In his own recollection, Kerry said he had great discussions with former Minister Mentor Mr Lee Kuan Yew when he was in Singapore on numerous occasions. He must have been just glad his present day talks with the son had no off-handed tasteless jokes about Michael Palmer's downfall over some lady's mangoes. Last we heard, Ms Ong has changed her identity and started a new Facebook account. Guess she won't be writing a book.

Thursday, April 4, 2013

Just For Laffs

You may have heard this one before, in Singapore or in Washington.

A new guy arrives in prison, is introduced to his cellmate, and tries to settle in. At mealtime, the two take their places at the mess hall.

Just when the new prisoner starts on his chow, he hears another prisoner shout, "22!" Everyone bursts into laughter spontaneously.

A few minutes later, another prisoner calls out, "36!" The prisoners are besides themselves, practically rolling in the aisles.

"What's going on here?" asks the new prisoner, turning to his smiling mentor.

"Well, we only have one joke book in here.  After so many times of retelling, everyone more or less knows them all by heart. Now, when someone wants to tell a joke, all he does is mention the number of the joke.  Everybody remembers the joke, and they laugh just as hard as if it was told the first time."

"I see," replied the new prisoner.  "It is a curious custom, but I suppose it does save time."

Soon, the new prisoner got hold of the book, and starts to memorize some of the jokes. At the next opportunity, he screws up his courage to tell his first joke for the lunchroom crowd.

"53!" he called out with all the vigor he could muster.

There was absolute silence in the hall.  Chagrined, he turned to his cellmate buddy to ask why no one laughed.

"Well," replied his friend, "I guess some people can tell a joke, and some can't."

Wednesday, April 3, 2013

No Laughing Matter

According to an Associated Press report from Washington, Singapore is well-known for its efficiency and order, but the city state's prime minister displayed a less advertised attribute - humour.

The misconception about the second part is understandable. The "Sticker Lady" and her "partner-in-crime" had to practically throw themselves at the mercy of the court for - goodness gracious me - trying to introduce Singlish humour to the world at large.  The people in charge, for reasons best known to their humourless lives, decided to spare no expense to remove the offending street art (officials quoted cost of damage at $3,857 and $3,723) and drag both of them to court. Come on, if you can't laugh at stuff like "No Need To Press So Many Times" reminders at pedestrian crossings and the cheeky phrase "My Grand Father  Road", you seriously need to have your head examined. Or, to quote Robin Williams in the "Good Morning Vietnam" movie classic, "You know... you're in more dire need of a blow job than any white man in history."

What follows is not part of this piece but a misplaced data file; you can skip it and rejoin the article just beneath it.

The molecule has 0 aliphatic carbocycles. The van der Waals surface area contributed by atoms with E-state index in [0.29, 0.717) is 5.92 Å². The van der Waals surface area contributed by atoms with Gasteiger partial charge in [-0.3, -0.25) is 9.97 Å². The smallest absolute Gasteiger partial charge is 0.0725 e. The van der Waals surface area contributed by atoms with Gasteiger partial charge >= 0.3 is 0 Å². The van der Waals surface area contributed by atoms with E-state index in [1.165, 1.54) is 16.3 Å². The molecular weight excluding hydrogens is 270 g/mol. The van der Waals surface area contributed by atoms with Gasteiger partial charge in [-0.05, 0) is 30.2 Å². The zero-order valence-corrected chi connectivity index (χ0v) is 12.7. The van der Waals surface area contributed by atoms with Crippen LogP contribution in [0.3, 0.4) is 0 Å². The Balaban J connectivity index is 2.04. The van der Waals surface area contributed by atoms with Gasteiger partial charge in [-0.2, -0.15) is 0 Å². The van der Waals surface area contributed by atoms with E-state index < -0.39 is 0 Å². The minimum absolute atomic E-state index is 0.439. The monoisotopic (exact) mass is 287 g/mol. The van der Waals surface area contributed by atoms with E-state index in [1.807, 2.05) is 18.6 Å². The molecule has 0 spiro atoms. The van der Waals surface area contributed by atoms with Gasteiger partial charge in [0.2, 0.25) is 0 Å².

Prime Minister Lee Hsien Loong was obviously not ready for a second career as a stand-up comedian. According to the same report from Washington, he drew laughs - and some groans - with his quips, including this one about China's environmental problems: "Beijing residents joke that to get a free smoke all they have to do is open their windows!"

China recently made it known that it had sent four ships carrying troops and helicopters to the southernmost tip of its territorial claims in the South China Sea. Specifically, she said its warships had sailed all the way to James Shoal, some 80km from Malaysian waters. China is also less well-known for its sense of humour.

Maybe that's why Ng Eng Hen is all about ready to splurge US$2.8 billion (S$3.5 billion) for the 12 F-35Bs. We may need the hardware to protect us from bad jokes.

Tuesday, April 2, 2013

Flexing Muscles II

It is often said that if you enter a courtroom without an experienced defense attorney by your side and attempt to represent yourself, you are starting with a serious disadvantage. Some of the reasons:
- Not Understanding the Rules of Evidence;
- Not Knowing Effective Defense Strategies;